News Column

At Hearing of Senate Banking Committee, Brown Pressed Regulators to Implement Higher Leverage Ratios, Address 'Too Big to Fail' Policies

February 6, 2014



WASHINGTON, Feb. 6 -- The office of Sen. Sherrod Brown, D-Ohio, has issued the following news release:

During a hearing of the Senate Banking Committee, U.S. Sens. Sherrod Brown (D-OH) pressed federal regulators from the Federal Reserve System, Federal Deposit Insurance Corporation (FDIC), and Office of the Comptroller of the Currency (OCC) to take immediate action to implement their Supplemental Leverage Ratio for banks with more than $750 billion in assets.

"It's time that regulators take action to implement higher leverage standards. It's been more than six months since federal regulators announced a plan to increase leverage ratios for banks and today, our financial system is no safer from the threat of a megabank failure," Brown said. "These agencies owe it to American taxpayers to ensure their hard-earned money does not serve as the backstop for risky practices by Wall Street institutions."

"I want to know why the regulators are backtracking from any progress they would have made to end too big to fail," Vitter said. "What I'm hearing from the regulators is that they're unwilling to lead by example. Instead they want to follow the example of European bank regulators, and that will lead to a race to the bottom, only expediting and exacerbating the next financial crisis. Regulators need to take a meaningful step forward and push for a strong increased leverage ratio, because if they don't, the Wall Street megabanks will continue to profit off of the American taxpayers."

Thursday's hearing follows continued calls by Brown and Vitter to address the implementation of increased leverage ratios in the U.S. financial system. In January, Brown and Vitter called on regulators to strengthen proposed supplementary leverage ratios following the announcement by the Basel Committee on Banking Supervision reducing international leverage standards. Brown and Vitter remain dogged that increased standards are a critical component to reducing the threat of 'Too Big To Fail' megabanks and their impact on the U.S. financial system.

The Terminating Bailouts for Taxpayer Fairness Act (TBTF Act), or Brown-Vitter, would ensure that financial institutions have adequate capital to protect against losses. Specifically, the TBTF Act would:

Set reasonable capital standards that would vary depending on the size and complexity of the institution. Economic and financial experts agree that adequate capital is critical to financial stability, reducing the likelihood that an institution will fail and lowering the costs to the rest of the financial system and the economy if it does.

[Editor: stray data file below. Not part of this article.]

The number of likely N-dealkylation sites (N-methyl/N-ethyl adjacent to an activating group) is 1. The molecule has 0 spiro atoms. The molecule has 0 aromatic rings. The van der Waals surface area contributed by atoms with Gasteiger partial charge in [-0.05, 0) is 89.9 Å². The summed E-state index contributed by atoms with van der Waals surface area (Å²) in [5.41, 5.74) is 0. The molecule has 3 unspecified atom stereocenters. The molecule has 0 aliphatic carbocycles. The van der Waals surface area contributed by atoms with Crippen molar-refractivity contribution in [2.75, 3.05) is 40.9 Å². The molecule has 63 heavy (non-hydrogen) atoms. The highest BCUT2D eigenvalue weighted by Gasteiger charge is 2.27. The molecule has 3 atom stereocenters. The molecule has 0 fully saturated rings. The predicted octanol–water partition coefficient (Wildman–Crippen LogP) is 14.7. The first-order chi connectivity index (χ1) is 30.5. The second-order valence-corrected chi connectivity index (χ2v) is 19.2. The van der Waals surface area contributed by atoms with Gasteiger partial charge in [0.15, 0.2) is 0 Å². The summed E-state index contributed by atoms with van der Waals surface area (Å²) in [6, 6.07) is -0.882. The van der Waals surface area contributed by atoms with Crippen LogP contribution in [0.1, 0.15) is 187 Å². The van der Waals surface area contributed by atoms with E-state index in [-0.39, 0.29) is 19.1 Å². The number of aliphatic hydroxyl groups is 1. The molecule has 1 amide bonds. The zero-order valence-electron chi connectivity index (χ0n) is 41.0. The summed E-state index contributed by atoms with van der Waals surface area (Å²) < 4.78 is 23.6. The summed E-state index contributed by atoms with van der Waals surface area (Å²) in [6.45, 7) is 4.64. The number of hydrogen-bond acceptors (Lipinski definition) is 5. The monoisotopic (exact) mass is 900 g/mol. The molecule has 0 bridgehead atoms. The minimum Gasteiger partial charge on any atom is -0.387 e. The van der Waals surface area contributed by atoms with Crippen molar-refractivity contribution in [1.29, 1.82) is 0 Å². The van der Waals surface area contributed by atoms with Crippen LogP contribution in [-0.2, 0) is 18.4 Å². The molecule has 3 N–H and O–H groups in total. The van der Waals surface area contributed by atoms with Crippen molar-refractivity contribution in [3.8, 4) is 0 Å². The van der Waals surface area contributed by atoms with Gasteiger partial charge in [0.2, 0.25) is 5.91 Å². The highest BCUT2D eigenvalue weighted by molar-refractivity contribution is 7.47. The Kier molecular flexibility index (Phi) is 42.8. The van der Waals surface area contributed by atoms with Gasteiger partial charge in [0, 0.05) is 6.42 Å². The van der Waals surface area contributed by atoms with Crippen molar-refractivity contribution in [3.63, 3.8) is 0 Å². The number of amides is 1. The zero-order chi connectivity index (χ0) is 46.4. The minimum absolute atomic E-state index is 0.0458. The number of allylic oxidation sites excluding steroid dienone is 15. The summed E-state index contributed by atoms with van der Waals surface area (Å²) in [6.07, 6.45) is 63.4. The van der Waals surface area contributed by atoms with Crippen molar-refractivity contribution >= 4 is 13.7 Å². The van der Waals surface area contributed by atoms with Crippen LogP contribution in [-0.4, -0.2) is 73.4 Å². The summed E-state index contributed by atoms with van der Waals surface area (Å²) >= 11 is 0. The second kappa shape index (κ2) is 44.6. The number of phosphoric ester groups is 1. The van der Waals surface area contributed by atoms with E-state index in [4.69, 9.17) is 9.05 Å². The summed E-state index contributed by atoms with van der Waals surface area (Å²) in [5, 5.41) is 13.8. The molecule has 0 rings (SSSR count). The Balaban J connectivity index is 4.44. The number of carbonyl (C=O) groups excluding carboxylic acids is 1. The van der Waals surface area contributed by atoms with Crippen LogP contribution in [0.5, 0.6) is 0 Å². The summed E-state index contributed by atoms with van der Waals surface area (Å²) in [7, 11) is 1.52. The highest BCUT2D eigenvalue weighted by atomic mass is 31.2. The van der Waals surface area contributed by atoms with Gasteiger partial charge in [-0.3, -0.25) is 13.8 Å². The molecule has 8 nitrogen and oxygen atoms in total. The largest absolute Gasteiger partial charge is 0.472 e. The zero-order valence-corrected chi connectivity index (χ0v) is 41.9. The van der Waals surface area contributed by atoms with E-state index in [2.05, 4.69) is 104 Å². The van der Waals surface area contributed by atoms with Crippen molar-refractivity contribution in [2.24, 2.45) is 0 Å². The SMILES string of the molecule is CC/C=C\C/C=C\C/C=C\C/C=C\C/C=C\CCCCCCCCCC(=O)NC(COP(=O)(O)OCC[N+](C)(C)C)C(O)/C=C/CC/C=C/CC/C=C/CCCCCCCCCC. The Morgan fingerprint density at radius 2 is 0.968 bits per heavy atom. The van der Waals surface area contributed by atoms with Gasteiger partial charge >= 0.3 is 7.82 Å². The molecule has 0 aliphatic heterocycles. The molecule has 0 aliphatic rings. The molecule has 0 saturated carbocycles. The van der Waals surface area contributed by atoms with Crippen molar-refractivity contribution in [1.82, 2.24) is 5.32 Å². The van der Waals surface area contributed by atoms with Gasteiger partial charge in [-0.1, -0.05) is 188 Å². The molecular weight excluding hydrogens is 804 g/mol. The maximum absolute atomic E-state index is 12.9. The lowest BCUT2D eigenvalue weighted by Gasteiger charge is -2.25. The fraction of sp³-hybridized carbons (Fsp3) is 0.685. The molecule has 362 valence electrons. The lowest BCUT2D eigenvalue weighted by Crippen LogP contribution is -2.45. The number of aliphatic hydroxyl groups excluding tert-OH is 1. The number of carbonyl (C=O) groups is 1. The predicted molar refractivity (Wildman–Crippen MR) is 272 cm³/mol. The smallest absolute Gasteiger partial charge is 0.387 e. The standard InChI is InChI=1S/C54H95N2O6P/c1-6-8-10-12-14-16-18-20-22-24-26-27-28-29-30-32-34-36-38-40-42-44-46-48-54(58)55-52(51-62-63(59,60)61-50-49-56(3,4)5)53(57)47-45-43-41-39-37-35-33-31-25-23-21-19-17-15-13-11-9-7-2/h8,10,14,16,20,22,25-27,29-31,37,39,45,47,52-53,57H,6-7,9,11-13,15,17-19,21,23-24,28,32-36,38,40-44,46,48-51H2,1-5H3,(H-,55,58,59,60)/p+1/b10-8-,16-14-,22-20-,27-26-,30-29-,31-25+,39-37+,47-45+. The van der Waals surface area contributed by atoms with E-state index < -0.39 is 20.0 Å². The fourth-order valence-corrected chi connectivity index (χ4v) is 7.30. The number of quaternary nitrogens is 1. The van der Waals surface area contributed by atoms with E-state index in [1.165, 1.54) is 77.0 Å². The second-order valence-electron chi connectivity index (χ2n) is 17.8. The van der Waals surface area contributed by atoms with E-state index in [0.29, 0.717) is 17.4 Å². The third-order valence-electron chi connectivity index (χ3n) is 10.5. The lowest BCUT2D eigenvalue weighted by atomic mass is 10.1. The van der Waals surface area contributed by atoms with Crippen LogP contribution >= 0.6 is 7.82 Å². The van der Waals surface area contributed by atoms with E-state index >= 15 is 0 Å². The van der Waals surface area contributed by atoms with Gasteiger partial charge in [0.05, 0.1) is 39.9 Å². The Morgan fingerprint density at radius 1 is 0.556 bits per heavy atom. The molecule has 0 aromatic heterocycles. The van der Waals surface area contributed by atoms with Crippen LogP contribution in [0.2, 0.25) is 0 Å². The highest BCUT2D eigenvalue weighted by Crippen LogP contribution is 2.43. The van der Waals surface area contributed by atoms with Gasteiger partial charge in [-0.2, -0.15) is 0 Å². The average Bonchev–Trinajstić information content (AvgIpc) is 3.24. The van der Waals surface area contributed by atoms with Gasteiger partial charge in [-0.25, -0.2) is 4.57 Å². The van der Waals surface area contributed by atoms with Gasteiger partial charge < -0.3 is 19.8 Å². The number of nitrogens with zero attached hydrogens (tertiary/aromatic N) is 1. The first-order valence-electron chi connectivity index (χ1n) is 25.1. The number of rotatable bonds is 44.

* Mid-sized and regional banks would be required to hold eight percent in capital to cover their assets

* Megabanks - institutions with more than $500 billion in assets - would be required to meet a new 15 percent capital requirement

* Community banks would remain unchanged by the legislation, as the market already requires them to maintain capital ratios approaching 10 percent of their assets

Limit the government safety net to traditional banking operations. When the government established the Federal Reserve in 1913 as a lender of last resort and created deposit insurance in response to the Depression, support was intended for commercial banks that provided savings products and loans to American consumers and businesses. At that time, most banks had enough shareholder equity equal to 15 to 20 percent of their assets. In the ensuing decades, the expanding federal safety net allowed financial institutions to depend less and less on their own capital. Federal support was stretched far beyond its original focus, particularly when financial institutions were permitted to enter into the business of insurance, securities dealing, and investment banking. Brown and Vitter's bill would limit the government safety net to traditional banking operations, protecting commercial banks rather than risky, investment banking activities.

Provide regulatory relief for community banks. By reducing regulatory burdens upon community banks, they can better compete with mega institutions. Because community institutions do not have large compliance departments like Wall Street institutions, this legislation provides commonsense measures to lessen the load on our local banks.

* Expands the definition of "rural" lenders that can offer balloon mortgages

* Reduces some impediments for small banks and thrifts to raise capital or pay dividends.

* Creates an independent bank examiner ombudsman that institutions can appeal to if they feel that they have been treated unfairly by their examiner.

* Adopts privacy notice simplification legislation.

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Source: Targeted News Service


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